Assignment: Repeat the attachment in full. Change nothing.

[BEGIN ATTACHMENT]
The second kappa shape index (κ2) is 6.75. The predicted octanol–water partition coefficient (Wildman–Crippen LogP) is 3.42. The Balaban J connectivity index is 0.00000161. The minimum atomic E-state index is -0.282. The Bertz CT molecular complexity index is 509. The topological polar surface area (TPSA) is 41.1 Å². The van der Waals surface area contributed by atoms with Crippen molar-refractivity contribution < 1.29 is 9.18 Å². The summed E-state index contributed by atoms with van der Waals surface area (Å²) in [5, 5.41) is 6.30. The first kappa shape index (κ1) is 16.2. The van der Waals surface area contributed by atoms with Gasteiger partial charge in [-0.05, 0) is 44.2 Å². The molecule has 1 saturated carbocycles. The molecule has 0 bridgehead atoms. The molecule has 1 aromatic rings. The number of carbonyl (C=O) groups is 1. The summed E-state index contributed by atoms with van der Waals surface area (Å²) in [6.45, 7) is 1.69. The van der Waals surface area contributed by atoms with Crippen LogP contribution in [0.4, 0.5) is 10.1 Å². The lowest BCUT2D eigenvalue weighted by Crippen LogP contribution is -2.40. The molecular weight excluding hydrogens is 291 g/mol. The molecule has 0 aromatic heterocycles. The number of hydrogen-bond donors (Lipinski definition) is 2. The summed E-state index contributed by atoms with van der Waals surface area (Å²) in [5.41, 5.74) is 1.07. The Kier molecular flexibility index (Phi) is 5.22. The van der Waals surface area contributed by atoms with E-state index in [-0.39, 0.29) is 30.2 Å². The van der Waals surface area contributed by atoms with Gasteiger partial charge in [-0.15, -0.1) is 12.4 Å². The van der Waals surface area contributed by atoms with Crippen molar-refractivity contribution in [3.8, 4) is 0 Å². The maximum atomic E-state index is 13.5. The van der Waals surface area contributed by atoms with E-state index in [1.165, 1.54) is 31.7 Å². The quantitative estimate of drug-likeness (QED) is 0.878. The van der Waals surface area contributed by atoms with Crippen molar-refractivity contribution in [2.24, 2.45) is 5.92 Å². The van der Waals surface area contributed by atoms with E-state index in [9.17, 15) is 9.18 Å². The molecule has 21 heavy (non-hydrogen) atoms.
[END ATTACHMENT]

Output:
The second kappa shape index (κ2) is 6.75. The predicted octanol–water partition coefficient (Wildman–Crippen LogP) is 3.42. The Balaban J connectivity index is 0.00000161. The minimum atomic E-state index is -0.282. The Bertz CT molecular complexity index is 509. The topological polar surface area (TPSA) is 41.1 Å². The van der Waals surface area contributed by atoms with Crippen molar-refractivity contribution < 1.29 is 9.18 Å². The summed E-state index contributed by atoms with van der Waals surface area (Å²) in [5, 5.41) is 6.30. The first kappa shape index (κ1) is 16.2. The van der Waals surface area contributed by atoms with Gasteiger partial charge in [-0.05, 0) is 44.2 Å². The molecule has 1 saturated carbocycles. The molecule has 0 bridgehead atoms. The molecule has 1 aromatic rings. The number of carbonyl (C=O) groups is 1. The summed E-state index contributed by atoms with van der Waals surface area (Å²) in [6.45, 7) is 1.69. The van der Waals surface area contributed by atoms with Crippen LogP contribution in [0.4, 0.5) is 10.1 Å². The lowest BCUT2D eigenvalue weighted by Crippen LogP contribution is -2.40. The molecular weight excluding hydrogens is 291 g/mol. The molecule has 0 aromatic heterocycles. The number of hydrogen-bond donors (Lipinski definition) is 2. The summed E-state index contributed by atoms with van der Waals surface area (Å²) in [5.41, 5.74) is 1.07. The Kier molecular flexibility index (Phi) is 5.22. The van der Waals surface area contributed by atoms with E-state index in [-0.39, 0.29) is 30.2 Å². The van der Waals surface area contributed by atoms with Gasteiger partial charge in [-0.15, -0.1) is 12.4 Å². The van der Waals surface area contributed by atoms with Crippen molar-refractivity contribution in [3.8, 4) is 0 Å². The maximum atomic E-state index is 13.5. The van der Waals surface area contributed by atoms with E-state index in [1.165, 1.54) is 31.7 Å². The quantitative estimate of drug-likeness (QED) is 0.878. The van der Waals surface area contributed by atoms with Crippen molar-refractivity contribution in [2.24, 2.45) is 5.92 Å². The van der Waals surface area contributed by atoms with E-state index in [9.17, 15) is 9.18 Å². The molecule has 21 heavy (non-hydrogen) atoms.